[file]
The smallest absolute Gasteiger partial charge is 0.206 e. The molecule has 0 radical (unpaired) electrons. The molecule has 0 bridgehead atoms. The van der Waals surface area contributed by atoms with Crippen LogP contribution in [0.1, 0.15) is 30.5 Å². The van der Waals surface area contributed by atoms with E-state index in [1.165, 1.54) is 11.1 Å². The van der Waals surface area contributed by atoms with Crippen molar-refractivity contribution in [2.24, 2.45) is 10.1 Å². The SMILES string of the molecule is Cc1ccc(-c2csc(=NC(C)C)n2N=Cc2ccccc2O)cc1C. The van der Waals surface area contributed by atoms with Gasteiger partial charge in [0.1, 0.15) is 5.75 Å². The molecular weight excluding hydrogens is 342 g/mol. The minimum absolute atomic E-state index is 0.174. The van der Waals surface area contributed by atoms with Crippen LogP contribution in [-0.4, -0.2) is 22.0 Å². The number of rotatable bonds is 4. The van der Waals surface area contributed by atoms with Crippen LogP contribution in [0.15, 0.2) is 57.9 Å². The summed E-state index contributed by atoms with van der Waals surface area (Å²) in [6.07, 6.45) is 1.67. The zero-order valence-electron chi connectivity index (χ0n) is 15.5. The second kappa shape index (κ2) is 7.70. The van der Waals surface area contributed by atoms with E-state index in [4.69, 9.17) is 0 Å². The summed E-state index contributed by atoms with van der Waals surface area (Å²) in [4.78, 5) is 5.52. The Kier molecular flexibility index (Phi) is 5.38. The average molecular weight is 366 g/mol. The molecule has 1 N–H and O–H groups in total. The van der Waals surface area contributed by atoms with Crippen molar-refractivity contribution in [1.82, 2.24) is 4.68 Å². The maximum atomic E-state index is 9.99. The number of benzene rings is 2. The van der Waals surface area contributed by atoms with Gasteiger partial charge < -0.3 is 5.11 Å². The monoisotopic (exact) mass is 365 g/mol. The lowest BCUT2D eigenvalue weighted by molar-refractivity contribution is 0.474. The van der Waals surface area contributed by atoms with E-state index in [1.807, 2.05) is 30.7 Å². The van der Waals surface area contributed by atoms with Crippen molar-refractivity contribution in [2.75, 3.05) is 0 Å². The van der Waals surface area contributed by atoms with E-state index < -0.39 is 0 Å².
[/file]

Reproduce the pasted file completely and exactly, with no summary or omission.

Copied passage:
The smallest absolute Gasteiger partial charge is 0.206 e. The molecule has 0 radical (unpaired) electrons. The molecule has 0 bridgehead atoms. The van der Waals surface area contributed by atoms with Crippen LogP contribution in [0.1, 0.15) is 30.5 Å². The van der Waals surface area contributed by atoms with E-state index in [1.165, 1.54) is 11.1 Å². The van der Waals surface area contributed by atoms with Crippen molar-refractivity contribution in [2.24, 2.45) is 10.1 Å². The SMILES string of the molecule is Cc1ccc(-c2csc(=NC(C)C)n2N=Cc2ccccc2O)cc1C. The van der Waals surface area contributed by atoms with Gasteiger partial charge in [0.1, 0.15) is 5.75 Å². The molecular weight excluding hydrogens is 342 g/mol. The minimum absolute atomic E-state index is 0.174. The van der Waals surface area contributed by atoms with Crippen LogP contribution in [-0.4, -0.2) is 22.0 Å². The number of rotatable bonds is 4. The van der Waals surface area contributed by atoms with Crippen LogP contribution in [0.15, 0.2) is 57.9 Å². The summed E-state index contributed by atoms with van der Waals surface area (Å²) in [6.07, 6.45) is 1.67. The zero-order valence-electron chi connectivity index (χ0n) is 15.5. The second kappa shape index (κ2) is 7.70. The van der Waals surface area contributed by atoms with E-state index in [4.69, 9.17) is 0 Å². The summed E-state index contributed by atoms with van der Waals surface area (Å²) in [4.78, 5) is 5.52. The Kier molecular flexibility index (Phi) is 5.38. The average molecular weight is 366 g/mol. The molecule has 1 N–H and O–H groups in total. The van der Waals surface area contributed by atoms with Crippen molar-refractivity contribution in [1.82, 2.24) is 4.68 Å². The maximum atomic E-state index is 9.99. The number of benzene rings is 2. The van der Waals surface area contributed by atoms with Gasteiger partial charge < -0.3 is 5.11 Å². The monoisotopic (exact) mass is 365 g/mol. The lowest BCUT2D eigenvalue weighted by molar-refractivity contribution is 0.474. The van der Waals surface area contributed by atoms with E-state index in [1.807, 2.05) is 30.7 Å². The van der Waals surface area contributed by atoms with Crippen molar-refractivity contribution in [2.75, 3.05) is 0 Å². The van der Waals surface area contributed by atoms with E-state index < -0.39 is 0 Å².